The American Academy of Pediatrics, Parents Plus, has some suggestions for activities for your young child to do to allow unstructured playtime. First, make sure that you remember to use a portable play yard or safety gates to keep your child in a safe area in case you are distracted. Also make sure all toys are impossible to swallow or chew. Independent play allows your child to problem solve, think creatively and use their imagination. This playtime can be done without turning on TV or a video.

Sensory activities:

• For young infants, offer items like colorful or high contrast toys or mobiles to look at or follow with their eyes.

• Let your child listen to music or play with rattles or child-friendly music boxes.

• Offer safe objects or toys with different textures.

• Offer large plastic, wood or plush toys without small pieces to grab, manipulate and mouth.

Cognitive/language:

• Let your baby explore cardboard books that are bite and rip-proof.

• Offer “cause and effect” toys. Let your child figure out how to make an object light up, make noise or move.

• Toys that can be filled and dumped also are popular with young children.

Social:

• Let your baby play with a plastic mirror

• Offer pretend food, picnic ware, teacups, a grocery cart, baby doll or baby carriages to children 1 and older.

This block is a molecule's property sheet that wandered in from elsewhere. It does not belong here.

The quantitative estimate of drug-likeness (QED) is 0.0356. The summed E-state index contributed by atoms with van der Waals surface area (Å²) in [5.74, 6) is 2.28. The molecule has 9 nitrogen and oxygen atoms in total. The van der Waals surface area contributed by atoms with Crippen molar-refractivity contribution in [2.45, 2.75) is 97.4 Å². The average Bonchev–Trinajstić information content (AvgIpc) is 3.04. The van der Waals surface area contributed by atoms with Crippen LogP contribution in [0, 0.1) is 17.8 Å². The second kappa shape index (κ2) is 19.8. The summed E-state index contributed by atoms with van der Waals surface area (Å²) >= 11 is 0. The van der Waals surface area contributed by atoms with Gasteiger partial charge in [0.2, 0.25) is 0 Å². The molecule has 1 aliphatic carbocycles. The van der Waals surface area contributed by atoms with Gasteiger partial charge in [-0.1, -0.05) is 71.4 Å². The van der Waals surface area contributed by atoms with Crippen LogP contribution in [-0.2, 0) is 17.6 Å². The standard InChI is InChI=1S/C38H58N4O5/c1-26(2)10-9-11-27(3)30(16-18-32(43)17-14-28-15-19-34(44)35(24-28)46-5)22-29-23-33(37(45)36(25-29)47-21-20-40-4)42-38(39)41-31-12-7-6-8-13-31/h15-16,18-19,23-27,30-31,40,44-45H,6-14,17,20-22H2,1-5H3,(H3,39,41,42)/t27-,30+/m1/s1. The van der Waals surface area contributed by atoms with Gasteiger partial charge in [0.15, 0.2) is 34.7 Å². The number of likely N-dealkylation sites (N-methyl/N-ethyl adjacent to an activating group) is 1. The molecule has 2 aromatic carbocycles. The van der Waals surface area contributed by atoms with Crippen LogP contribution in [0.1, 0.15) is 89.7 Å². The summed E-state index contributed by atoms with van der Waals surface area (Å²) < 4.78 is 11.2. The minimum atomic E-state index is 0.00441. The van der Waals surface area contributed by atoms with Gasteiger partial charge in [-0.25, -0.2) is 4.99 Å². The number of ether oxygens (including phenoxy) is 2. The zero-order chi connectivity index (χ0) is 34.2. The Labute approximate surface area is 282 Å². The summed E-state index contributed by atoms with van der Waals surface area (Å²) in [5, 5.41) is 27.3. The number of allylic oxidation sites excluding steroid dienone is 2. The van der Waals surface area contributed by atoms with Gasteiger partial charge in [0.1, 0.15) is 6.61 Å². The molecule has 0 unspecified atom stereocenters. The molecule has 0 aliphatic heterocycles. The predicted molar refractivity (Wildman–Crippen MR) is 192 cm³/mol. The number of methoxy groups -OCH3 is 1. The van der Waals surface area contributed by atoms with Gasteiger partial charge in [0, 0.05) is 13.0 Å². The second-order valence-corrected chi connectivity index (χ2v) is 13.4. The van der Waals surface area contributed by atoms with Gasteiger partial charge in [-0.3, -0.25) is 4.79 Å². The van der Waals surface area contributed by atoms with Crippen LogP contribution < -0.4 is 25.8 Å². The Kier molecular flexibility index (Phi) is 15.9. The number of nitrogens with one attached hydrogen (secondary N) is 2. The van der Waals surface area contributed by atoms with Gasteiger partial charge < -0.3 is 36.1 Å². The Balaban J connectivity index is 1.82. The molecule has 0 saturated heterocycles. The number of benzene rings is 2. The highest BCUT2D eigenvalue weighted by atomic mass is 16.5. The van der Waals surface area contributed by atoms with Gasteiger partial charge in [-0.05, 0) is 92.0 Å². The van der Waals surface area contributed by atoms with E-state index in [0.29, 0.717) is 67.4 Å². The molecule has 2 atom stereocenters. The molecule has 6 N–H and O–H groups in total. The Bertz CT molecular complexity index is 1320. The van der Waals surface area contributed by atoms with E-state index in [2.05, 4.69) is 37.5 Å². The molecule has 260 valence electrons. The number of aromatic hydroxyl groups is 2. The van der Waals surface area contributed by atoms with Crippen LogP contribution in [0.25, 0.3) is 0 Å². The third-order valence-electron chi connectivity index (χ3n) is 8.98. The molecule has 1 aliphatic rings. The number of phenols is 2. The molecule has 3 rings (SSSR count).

• Let your child participate in activities of daily living. While you are cooking, let your baby “cook” on the floor with pots and pans.

Large and small muscles:

• Infants as young as 3 months can play with an activity gym to bat/grab objects.

• Offer measuring cups, plastic food containers, pots, pans and wooden spatulas.

• Give your older baby a big ball to roll, kick or throw.

• Stacking cups or “nesting cups” are good for using small muscles and figuring out how to stack. Shape sorters are another toy that encourages eye-hand coordination.

While playing with your child is beneficial you cannot do this every moment of the day. Independent play can replace screen time for children and help spark their imagination.

Sally Robinson is a clinical professor of pediatrics at UTMB Children’s Hospital. This column isn’t intended to replace the advice of your child’s physician.

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